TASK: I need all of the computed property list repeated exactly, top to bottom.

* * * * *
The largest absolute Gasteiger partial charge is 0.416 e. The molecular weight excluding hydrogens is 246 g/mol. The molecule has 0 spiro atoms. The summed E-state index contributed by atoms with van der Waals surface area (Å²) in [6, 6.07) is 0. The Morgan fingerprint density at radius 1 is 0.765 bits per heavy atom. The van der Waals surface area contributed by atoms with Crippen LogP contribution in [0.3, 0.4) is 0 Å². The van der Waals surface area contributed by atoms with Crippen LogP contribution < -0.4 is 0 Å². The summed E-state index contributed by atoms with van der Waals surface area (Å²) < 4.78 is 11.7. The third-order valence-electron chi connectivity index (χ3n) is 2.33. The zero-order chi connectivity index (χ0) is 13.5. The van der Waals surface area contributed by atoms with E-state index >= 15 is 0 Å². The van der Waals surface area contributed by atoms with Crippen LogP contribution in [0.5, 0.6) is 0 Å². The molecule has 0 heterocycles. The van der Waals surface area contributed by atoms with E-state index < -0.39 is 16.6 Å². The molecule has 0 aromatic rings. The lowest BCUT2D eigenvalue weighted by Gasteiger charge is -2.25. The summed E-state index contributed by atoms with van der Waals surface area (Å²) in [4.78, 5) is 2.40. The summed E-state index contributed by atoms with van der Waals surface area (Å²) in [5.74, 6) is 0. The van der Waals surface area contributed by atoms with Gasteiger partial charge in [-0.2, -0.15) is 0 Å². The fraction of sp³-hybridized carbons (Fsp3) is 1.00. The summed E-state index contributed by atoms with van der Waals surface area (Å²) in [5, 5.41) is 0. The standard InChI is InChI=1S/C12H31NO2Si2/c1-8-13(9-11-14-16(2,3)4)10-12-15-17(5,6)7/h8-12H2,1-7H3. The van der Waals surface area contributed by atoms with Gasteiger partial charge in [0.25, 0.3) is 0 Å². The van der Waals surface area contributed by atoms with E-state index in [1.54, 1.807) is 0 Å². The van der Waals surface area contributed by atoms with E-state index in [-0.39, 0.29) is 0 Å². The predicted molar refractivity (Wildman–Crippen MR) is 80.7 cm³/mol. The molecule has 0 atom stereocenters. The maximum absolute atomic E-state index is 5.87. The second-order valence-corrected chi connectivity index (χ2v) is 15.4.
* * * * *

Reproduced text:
The largest absolute Gasteiger partial charge is 0.416 e. The molecular weight excluding hydrogens is 246 g/mol. The molecule has 0 spiro atoms. The summed E-state index contributed by atoms with van der Waals surface area (Å²) in [6, 6.07) is 0. The Morgan fingerprint density at radius 1 is 0.765 bits per heavy atom. The van der Waals surface area contributed by atoms with Crippen LogP contribution in [0.3, 0.4) is 0 Å². The van der Waals surface area contributed by atoms with Crippen LogP contribution < -0.4 is 0 Å². The summed E-state index contributed by atoms with van der Waals surface area (Å²) < 4.78 is 11.7. The third-order valence-electron chi connectivity index (χ3n) is 2.33. The zero-order chi connectivity index (χ0) is 13.5. The van der Waals surface area contributed by atoms with E-state index >= 15 is 0 Å². The van der Waals surface area contributed by atoms with Crippen LogP contribution in [0.5, 0.6) is 0 Å². The molecule has 0 heterocycles. The van der Waals surface area contributed by atoms with E-state index < -0.39 is 16.6 Å². The molecule has 0 aromatic rings. The lowest BCUT2D eigenvalue weighted by Gasteiger charge is -2.25. The summed E-state index contributed by atoms with van der Waals surface area (Å²) in [4.78, 5) is 2.40. The summed E-state index contributed by atoms with van der Waals surface area (Å²) in [5.74, 6) is 0. The van der Waals surface area contributed by atoms with Gasteiger partial charge in [-0.2, -0.15) is 0 Å². The fraction of sp³-hybridized carbons (Fsp3) is 1.00. The summed E-state index contributed by atoms with van der Waals surface area (Å²) in [5, 5.41) is 0. The standard InChI is InChI=1S/C12H31NO2Si2/c1-8-13(9-11-14-16(2,3)4)10-12-15-17(5,6)7/h8-12H2,1-7H3. The van der Waals surface area contributed by atoms with Gasteiger partial charge in [0.25, 0.3) is 0 Å². The van der Waals surface area contributed by atoms with E-state index in [1.54, 1.807) is 0 Å². The van der Waals surface area contributed by atoms with E-state index in [-0.39, 0.29) is 0 Å². The predicted molar refractivity (Wildman–Crippen MR) is 80.7 cm³/mol. The molecule has 0 atom stereocenters. The maximum absolute atomic E-state index is 5.87. The second-order valence-corrected chi connectivity index (χ2v) is 15.4.